Cassandra Smith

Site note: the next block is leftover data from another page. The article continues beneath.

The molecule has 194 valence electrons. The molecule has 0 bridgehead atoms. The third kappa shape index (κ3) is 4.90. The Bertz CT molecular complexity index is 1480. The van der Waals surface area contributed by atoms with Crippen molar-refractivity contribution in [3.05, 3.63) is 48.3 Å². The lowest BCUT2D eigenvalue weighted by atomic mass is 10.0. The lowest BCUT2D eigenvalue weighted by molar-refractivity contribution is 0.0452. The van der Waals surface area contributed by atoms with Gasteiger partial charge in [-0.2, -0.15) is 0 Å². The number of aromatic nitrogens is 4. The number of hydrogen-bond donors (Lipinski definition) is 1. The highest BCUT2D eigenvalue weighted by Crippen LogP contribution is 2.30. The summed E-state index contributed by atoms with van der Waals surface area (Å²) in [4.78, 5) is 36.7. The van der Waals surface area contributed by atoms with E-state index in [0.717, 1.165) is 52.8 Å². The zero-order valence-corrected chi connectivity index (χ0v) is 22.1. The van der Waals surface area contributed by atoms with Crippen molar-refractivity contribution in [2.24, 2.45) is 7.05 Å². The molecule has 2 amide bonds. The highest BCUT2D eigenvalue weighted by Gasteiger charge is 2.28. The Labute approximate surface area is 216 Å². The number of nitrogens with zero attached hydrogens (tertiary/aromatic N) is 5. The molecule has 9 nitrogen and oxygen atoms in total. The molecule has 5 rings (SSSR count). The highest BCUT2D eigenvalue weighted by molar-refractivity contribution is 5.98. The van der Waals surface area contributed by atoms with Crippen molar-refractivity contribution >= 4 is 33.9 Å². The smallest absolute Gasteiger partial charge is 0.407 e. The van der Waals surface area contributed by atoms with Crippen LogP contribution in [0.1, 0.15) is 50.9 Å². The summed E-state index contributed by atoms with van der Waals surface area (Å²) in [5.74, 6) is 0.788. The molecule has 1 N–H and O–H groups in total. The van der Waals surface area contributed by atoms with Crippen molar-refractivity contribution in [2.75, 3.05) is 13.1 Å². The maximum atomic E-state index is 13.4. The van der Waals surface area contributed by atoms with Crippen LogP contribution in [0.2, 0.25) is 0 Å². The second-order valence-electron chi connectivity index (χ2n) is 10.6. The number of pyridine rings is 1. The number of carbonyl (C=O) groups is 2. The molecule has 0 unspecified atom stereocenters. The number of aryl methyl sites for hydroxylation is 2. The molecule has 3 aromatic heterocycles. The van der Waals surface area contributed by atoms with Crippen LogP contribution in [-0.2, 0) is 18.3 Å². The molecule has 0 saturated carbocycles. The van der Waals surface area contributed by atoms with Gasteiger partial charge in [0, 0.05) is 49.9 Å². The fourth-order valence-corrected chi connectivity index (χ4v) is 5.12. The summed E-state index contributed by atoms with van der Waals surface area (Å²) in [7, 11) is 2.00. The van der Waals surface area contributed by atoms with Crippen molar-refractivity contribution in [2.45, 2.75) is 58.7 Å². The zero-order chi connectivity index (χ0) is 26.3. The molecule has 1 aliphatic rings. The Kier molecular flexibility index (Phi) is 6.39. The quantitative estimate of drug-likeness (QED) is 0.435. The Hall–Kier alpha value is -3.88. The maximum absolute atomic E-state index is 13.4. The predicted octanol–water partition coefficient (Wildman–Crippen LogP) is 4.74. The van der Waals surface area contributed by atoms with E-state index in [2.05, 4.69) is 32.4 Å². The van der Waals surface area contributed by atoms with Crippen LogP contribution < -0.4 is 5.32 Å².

Cassandra graduated in May, 2013 with a degree in Environmental Studies and a minor in GIS.  Although an alum, Cassandra is still active in the lab, explored latitudinal variation in body size of Black-capped Chickadees.  This was a project she started in the Advanced Field Methods in Avian Ecology and Conservation class and has continued.   While at UNE she worked on a project that incorporated GPS coordinates of individual squirrels found around campus in Project Squirrel.  We live-trapped squirrels, assessed their sex, measured their body morphology, ear-tagged them, and fit them with radio collars.  With radio telemetry and mark-recapture techniques, we tracked movements of individual squirrels across the Biddeford Campus. With a total of twenty three individuals, I used a Geographic Information System (GIS, ArcMap 10), incorporating these GPS coordinates for each time we located a given squirrel, to assess their home range size. In addition to their total home range size, I am determined where they spent 50%, 75%, and 95% of their time (e.g. kernel density). I determined how the squirrels overall movements differ based on their sex (see figure below) and body size, and how their movements differed among the seasons. With this in mind, I have also created a GIS user guide for this process and hope that future students will have the same interest I had in moving forward with this project and utilizing GIS for homerange research. As time goes on, GICassandra SmithS is continuing to become such a useful variety of tools, particularly in the environmental field, and is a tool set I highly recommend all environmental students get involved with!